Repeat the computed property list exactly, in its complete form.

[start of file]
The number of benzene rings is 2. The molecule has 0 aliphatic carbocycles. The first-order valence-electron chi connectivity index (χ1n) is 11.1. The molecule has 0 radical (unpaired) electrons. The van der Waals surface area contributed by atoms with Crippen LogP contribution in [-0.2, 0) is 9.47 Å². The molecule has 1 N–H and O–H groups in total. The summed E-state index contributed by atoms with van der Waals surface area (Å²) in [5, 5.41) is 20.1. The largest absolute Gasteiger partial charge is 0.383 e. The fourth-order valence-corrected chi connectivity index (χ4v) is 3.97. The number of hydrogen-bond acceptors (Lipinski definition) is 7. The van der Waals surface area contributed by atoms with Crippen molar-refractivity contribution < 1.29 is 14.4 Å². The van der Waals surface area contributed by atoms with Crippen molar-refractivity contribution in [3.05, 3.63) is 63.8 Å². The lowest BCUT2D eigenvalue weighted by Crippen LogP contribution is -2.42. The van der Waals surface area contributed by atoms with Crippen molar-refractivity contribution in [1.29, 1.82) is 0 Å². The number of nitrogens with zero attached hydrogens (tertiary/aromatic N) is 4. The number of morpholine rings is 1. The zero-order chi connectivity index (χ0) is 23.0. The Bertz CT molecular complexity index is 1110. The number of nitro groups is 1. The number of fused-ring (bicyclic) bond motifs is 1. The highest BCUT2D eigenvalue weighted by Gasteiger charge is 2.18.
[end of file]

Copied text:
The number of benzene rings is 2. The molecule has 0 aliphatic carbocycles. The first-order valence-electron chi connectivity index (χ1n) is 11.1. The molecule has 0 radical (unpaired) electrons. The van der Waals surface area contributed by atoms with Crippen LogP contribution in [-0.2, 0) is 9.47 Å². The molecule has 1 N–H and O–H groups in total. The summed E-state index contributed by atoms with van der Waals surface area (Å²) in [5, 5.41) is 20.1. The largest absolute Gasteiger partial charge is 0.383 e. The fourth-order valence-corrected chi connectivity index (χ4v) is 3.97. The number of hydrogen-bond acceptors (Lipinski definition) is 7. The van der Waals surface area contributed by atoms with Crippen molar-refractivity contribution < 1.29 is 14.4 Å². The van der Waals surface area contributed by atoms with Crippen molar-refractivity contribution in [3.05, 3.63) is 63.8 Å². The lowest BCUT2D eigenvalue weighted by Crippen LogP contribution is -2.42. The van der Waals surface area contributed by atoms with Crippen molar-refractivity contribution in [1.29, 1.82) is 0 Å². The number of nitrogens with zero attached hydrogens (tertiary/aromatic N) is 4. The number of morpholine rings is 1. The zero-order chi connectivity index (χ0) is 23.0. The Bertz CT molecular complexity index is 1110. The number of nitro groups is 1. The number of fused-ring (bicyclic) bond motifs is 1. The highest BCUT2D eigenvalue weighted by Gasteiger charge is 2.18.